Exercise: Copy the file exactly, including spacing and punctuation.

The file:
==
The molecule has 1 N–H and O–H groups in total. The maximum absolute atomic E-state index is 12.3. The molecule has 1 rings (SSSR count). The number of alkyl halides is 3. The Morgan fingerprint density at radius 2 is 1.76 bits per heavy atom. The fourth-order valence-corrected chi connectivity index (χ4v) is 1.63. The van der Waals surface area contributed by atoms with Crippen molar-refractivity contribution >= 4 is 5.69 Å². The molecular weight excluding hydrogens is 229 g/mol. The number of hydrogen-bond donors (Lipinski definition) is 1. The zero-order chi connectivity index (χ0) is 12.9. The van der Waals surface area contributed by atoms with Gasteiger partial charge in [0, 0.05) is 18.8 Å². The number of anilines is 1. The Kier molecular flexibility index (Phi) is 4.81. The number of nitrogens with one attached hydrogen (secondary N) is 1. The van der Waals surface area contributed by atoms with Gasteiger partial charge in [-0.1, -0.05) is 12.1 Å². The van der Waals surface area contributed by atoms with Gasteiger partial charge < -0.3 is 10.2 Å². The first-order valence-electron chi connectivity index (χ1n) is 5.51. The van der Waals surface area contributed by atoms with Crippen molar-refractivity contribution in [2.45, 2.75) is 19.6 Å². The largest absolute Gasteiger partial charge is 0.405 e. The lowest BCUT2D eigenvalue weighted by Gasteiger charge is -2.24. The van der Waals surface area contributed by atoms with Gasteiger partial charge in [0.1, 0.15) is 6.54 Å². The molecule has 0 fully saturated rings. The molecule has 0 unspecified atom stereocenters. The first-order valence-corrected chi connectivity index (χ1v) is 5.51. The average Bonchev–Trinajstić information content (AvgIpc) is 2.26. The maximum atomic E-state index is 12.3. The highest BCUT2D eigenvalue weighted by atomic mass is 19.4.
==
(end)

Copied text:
The molecule has 1 N–H and O–H groups in total. The maximum absolute atomic E-state index is 12.3. The molecule has 1 rings (SSSR count). The number of alkyl halides is 3. The Morgan fingerprint density at radius 2 is 1.76 bits per heavy atom. The fourth-order valence-corrected chi connectivity index (χ4v) is 1.63. The van der Waals surface area contributed by atoms with Crippen molar-refractivity contribution >= 4 is 5.69 Å². The molecular weight excluding hydrogens is 229 g/mol. The number of hydrogen-bond donors (Lipinski definition) is 1. The zero-order chi connectivity index (χ0) is 12.9. The van der Waals surface area contributed by atoms with Gasteiger partial charge in [0, 0.05) is 18.8 Å². The number of anilines is 1. The Kier molecular flexibility index (Phi) is 4.81. The number of nitrogens with one attached hydrogen (secondary N) is 1. The van der Waals surface area contributed by atoms with Gasteiger partial charge in [-0.1, -0.05) is 12.1 Å². The van der Waals surface area contributed by atoms with Gasteiger partial charge < -0.3 is 10.2 Å². The first-order valence-electron chi connectivity index (χ1n) is 5.51. The van der Waals surface area contributed by atoms with Crippen molar-refractivity contribution in [2.45, 2.75) is 19.6 Å². The largest absolute Gasteiger partial charge is 0.405 e. The lowest BCUT2D eigenvalue weighted by Gasteiger charge is -2.24. The van der Waals surface area contributed by atoms with Gasteiger partial charge in [0.1, 0.15) is 6.54 Å². The molecule has 0 fully saturated rings. The molecule has 0 unspecified atom stereocenters. The first-order valence-corrected chi connectivity index (χ1v) is 5.51. The average Bonchev–Trinajstić information content (AvgIpc) is 2.26. The maximum atomic E-state index is 12.3. The highest BCUT2D eigenvalue weighted by atomic mass is 19.4.